Researchers in the US have developed the first cardiac implant made from graphene – a two-dimensional super material with ultra-strong, lightweight and conductive properties.
Similar in appearance to a child’s temporary tattoo, the new graphene “tattoo” implant is thinner than a single strand of hair but still functions just like a classical pacemaker.
Senior author Igor Efimov, professor of biomedical engineering at Northwestern University’s McCormick School of Engineering and professor of medicine at Northwestern University Feinberg School of Medicine, said:
“One of the challenges for current pacemakers and defibrillators is that they are difficult to affix onto the surface of the heart.
“Defibrillator electrodes, for example, are essentially coils made of very thick wires.
“These wires are not flexible, and they break. Rigid interfaces with soft tissues, like the heart, can cause various complications.
“By contrast, our soft, flexible device is not only unobtrusive but also intimately and seamlessly conforms directly onto the heart to deliver more precise measurements.”
After implanting the device into a rat model, the researchers demonstrated that the graphene tattoo could successfully sense irregular heart rhythms before delivering electrical stimulation through a series of pulses without constraining or altering the heart’s natural motions.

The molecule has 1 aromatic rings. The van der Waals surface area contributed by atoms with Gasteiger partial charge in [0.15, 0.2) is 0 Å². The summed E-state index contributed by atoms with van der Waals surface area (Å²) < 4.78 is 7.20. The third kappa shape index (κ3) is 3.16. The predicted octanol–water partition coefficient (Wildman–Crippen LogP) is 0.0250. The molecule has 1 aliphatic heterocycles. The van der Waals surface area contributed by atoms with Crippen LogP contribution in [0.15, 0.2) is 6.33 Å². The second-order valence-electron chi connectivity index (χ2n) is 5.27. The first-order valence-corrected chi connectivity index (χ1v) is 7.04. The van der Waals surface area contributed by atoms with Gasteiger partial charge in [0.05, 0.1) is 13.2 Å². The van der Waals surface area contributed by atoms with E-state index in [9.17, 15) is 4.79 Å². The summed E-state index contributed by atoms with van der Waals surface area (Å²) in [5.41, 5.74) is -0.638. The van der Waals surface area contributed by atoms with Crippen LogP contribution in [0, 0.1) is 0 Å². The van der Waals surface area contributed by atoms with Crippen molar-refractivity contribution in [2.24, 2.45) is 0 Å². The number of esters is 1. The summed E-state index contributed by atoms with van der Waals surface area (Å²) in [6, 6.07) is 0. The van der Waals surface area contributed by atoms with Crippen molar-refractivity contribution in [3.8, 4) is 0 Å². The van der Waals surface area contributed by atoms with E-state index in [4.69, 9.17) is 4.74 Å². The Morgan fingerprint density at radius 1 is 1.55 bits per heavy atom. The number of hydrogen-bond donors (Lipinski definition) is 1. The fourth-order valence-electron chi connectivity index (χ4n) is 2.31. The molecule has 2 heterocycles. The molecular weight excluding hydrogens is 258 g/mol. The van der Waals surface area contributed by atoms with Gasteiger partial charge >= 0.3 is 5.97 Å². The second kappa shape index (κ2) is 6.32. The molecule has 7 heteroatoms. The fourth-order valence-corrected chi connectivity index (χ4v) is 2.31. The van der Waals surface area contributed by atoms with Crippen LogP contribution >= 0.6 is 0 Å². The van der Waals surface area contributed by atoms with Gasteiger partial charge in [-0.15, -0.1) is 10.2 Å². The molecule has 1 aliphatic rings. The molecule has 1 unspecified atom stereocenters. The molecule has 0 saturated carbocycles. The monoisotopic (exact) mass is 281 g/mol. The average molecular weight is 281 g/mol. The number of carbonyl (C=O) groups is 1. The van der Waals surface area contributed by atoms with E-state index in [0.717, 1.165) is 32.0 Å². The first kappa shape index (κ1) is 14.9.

The technology also is optically transparent, allowing the researchers to use an external source of optical light to record and stimulate the heart via the device, which is the thinnest known cardiac implant to date.
The researchers developed an entirely new technique to encase the graphene tattoo and adhere it to the surface of a beating heart.
Firstly, they encapsulated the graphene inside a flexible, elastic silicone membrane — with a hole punched in it to give access to the interior graphene electrode.
They then gently placed gold tape (with a thickness of 10 microns) onto the encapsulating layer to serve as an electrical interconnect between the graphene and the external electronics used to measure and stimulate the heart.
Finally, the researchers placed it onto the heart. The entire thickness of all layers together measures around 100 microns in total.
The resulting device was stable for 60 days on an actively beating heart at body temperature, which is comparable to the duration of temporary pacemakers used as bridges to permanent pacemakers or rhythm management following surgery or other therapies.
Efimov and his team performed optocardiography — using light to track and modulate heart rhythm — in the animal study.
Not only does this present a new way to diagnose and treat heart ailments, the approach also opens new possibilities for optogenetics, a method to control and monitor single cells with light.
While electrical stimulation can correct a heart’s abnormal rhythm, optical stimulation is a more precise method.
Using light, researchers can track specific enzymes as well as interrogate specific heart, muscle or nerve cells.
“We can essentially combine electrical and optical functions into one biointerface.
“Because graphene is optically transparent, we can actually read through it, which gives us a much higher density of readout.”
Image: Ning Liu/University of Texas at Austin